Evaluation of Habitat Enhancement Structure Use by Spotted Bass in Natural and Experimental Streams

by

Stanley L. Proboszcz

   B.S., University of Guelph, 1995
 

   ABSTRACT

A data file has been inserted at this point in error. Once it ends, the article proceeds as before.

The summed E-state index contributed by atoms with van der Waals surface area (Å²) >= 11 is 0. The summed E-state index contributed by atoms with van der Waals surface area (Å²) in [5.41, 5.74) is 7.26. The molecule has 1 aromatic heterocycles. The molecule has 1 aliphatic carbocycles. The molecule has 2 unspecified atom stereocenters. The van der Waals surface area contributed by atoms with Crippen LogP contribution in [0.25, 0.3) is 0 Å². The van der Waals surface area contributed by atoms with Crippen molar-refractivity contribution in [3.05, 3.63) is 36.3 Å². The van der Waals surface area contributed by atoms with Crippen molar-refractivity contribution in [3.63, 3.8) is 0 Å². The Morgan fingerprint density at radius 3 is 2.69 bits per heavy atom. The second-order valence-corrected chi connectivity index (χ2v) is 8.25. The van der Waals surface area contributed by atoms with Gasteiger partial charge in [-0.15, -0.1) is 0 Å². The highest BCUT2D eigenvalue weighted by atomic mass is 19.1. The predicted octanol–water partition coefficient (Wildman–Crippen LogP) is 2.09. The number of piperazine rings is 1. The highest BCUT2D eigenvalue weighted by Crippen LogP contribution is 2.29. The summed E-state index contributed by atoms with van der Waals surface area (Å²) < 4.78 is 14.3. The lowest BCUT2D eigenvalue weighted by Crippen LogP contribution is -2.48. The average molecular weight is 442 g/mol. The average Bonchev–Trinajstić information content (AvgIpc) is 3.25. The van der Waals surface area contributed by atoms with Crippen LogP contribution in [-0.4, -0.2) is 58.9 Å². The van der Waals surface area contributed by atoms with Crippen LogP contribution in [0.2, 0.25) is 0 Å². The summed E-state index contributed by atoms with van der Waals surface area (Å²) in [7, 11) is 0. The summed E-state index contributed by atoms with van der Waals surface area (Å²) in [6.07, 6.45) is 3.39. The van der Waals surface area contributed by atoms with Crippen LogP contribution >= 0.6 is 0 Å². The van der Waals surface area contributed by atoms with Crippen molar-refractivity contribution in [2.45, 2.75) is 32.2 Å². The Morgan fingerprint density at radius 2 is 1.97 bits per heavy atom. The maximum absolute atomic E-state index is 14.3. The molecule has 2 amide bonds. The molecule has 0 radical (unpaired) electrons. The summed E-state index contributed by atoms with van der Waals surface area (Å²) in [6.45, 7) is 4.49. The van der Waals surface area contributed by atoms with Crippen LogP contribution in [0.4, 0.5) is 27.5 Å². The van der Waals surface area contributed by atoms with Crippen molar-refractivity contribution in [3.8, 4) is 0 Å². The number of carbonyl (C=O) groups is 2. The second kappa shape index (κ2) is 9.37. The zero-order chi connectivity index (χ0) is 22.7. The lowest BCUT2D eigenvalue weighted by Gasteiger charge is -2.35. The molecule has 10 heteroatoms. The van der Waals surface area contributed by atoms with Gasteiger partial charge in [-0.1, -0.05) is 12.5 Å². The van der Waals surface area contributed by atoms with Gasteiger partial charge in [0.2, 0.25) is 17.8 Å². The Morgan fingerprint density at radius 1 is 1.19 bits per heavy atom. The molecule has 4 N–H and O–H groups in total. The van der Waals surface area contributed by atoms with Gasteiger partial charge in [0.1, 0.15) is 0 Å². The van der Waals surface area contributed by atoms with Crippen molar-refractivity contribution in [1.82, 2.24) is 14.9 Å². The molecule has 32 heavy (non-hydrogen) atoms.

A common method used to enhance salmonid populations is to improve lotic habitat by installing habitat enhancement structures.  However, the effects of enhancement structures have not been evaluated for spotted bass Micropterus punctulatus.  The objectives of this study were to evaluate use of half-log, rootwad structure, and LUNKERS (little underwater neighborhood keeper encompassing rheotactic salmonids), by adult and juvenile spotted bass in natural and experimental streams.  Enhancement structures were installed in Otter Creek, Kansas.  Adult spotted bass use of natural and enhancement structure was documented weekly during summer and fall of 2001 and 2002 using radiotelemetry.  Mean home range size ws 3,158 m2 (SE = 705 m2).  Selection ratios were high for enhancement structures (half-log = 21.8; LUNKERS = 4.2; rootwad structure = 1.1) and did not differ significantly from natural structure.  Habitat use by juvenile spotted bass and the influence of a predator (flathead catfish Pylodictis olivaris) were evaluated in an experimental stream.  Juvenile spotted bass used enhancement structures similarly to the field study.  For example, half-log had the highest selection ratio (2.1) and no structure (an empty position) had the lowest (0.1).  Mean velocity available was not significantly different among half-log, rootwad structure, and LUNKERS; however, half-log and rootwad structure differed from no structure.  Mean light intensity available was lowest for half-log and differed significantly from no structure and rootwad.  Flathead catfish position had not significant effect on spotted bass habitat selection.  These results indicate that juvenile spotted bass habitat use is a function of low velocity and low light intensity.  In addition, half-log is the most appropriate structure to use for spotted bass lotic restoration projects and would likely benefit both juvenile and adult fish in Kansas streams.